You certainly don’t envy the job of Paul Ince, Mark Bowen and other recruitment staff at Reading this summer as they attempt to build a competitive squad for the new season.
Of the 36 players who made a Championship appearance for Reading last season - the most used by any club in the second tier - only 19 remain at the Select Car Leasing Stadium. Six of those 19 are under the age of 20. In Bowen’s words during an interview with BBC Radio Berkshire, “we’ve got a huge gap to fill”.
If that wasn’t hard enough, they have got to fill that gap while sticking to a number of EFL-imposed restrictions. Namely: no transfer or compensation fees, no loan fees, a total player wage bill cap of £16 million, an average player salary cap and an individual player salary cap. Fail to comply with these regulations and the club will get whacked with another six-point penalty.
In other words, the pool of players that Reading are able to sign is significantly reduced. That’s without factoring in the number of players who would actually want to sign for the club as it’s hardly the most attractive of places to be right now, while the scouting department has seen cut backs in staff in recent years. So not ideal when you desperately need to get bodies through the door.
As a result, Ince and Bowen have had to use any allies in the game, any long-time associates, any distant connections to give themselves a boost in the transfer market. Again, in the Welshman’s words, “you’ve got to have the right contacts in the game which I feel myself and staff have now”. Look deeper into all of Reading’s six summer signings so far and a web of affiliates does seem to emerge.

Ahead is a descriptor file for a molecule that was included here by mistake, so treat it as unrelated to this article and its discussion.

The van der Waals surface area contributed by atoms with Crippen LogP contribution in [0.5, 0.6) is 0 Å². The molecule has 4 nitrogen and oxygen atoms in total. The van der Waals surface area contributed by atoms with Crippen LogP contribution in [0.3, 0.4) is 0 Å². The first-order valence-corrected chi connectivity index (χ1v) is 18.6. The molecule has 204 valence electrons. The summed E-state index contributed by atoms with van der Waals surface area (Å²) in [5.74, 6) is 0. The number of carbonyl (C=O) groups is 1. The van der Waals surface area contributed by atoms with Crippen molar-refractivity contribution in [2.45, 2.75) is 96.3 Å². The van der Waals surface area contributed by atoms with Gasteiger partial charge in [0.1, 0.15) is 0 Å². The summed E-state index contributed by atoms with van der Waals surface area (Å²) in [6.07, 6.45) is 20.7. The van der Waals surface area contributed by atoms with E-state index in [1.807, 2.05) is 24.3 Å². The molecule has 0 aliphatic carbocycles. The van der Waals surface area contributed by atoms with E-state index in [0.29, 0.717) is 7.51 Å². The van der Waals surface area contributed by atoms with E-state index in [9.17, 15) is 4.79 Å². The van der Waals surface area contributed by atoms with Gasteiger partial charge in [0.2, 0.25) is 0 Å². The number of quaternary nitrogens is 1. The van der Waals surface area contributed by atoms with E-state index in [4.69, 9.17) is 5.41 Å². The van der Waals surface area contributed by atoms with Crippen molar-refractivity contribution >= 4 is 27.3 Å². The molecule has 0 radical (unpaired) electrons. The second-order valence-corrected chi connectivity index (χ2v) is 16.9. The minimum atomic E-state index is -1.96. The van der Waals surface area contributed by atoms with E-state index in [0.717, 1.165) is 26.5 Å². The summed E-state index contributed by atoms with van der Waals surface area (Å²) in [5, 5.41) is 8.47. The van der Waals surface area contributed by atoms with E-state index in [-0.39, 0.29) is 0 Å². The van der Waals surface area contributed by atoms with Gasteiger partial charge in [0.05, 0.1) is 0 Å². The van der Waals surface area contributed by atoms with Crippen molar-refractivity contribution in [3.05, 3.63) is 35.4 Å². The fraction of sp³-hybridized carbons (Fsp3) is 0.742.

Firstly, the obvious. As soon as Paul Ince was handed a permanent contract as manager, it was as inevitable as Jeremy Hunt’s Tory leadership bid collapsing that son Tom (or Thomas, as we must call him) would follow him through the door after his contract expired at Stoke City. There’s not too much disdain for that though, considering how good the 30-year-old was in his loan spell last season.
Ince Jr has also proved instrumental in a couple of other signings too. Jeff Hendrick, who has arrived on a season-long loan deal from Newcastle, revealed that Tom is a “good friend” who spoke highly of the club. The pair played together for two seasons at Derby County. Similarly, Ince and new goalkeeper Dean Bouzanis have been team-mates before and remained in close contact. They were both in Liverpool’s academy at the same time and part of the team that reached the FA Youth Cup final in 2009.
Arguably Bowen’s greatest legacy from his first spell at Reading was the signing of Josh Laurent, who he never actually got to manage as he departed soon after the midfielder arrived in the summer of 2020. But Bowen had followed Laurent’s career ever since he had seen him in QPR’s academy while the Welshman was assistant boss to Mark Hughes at Loftus Road. The same link came in handy when recruiting Joe Lumley on loan from Middlesbrough, who was also in Rangers’ academy during Bowen’s time at the club.
Bowen also worked with Shane Long in Hughes’ nine-month spell as Southampton manager in 2018. How much impact that had on the Irishman making a dream return to Berkshire isn’t clear. We know Long asked his agent to contact Reading about making the move, but familiar faces can always help push a transfer over the line.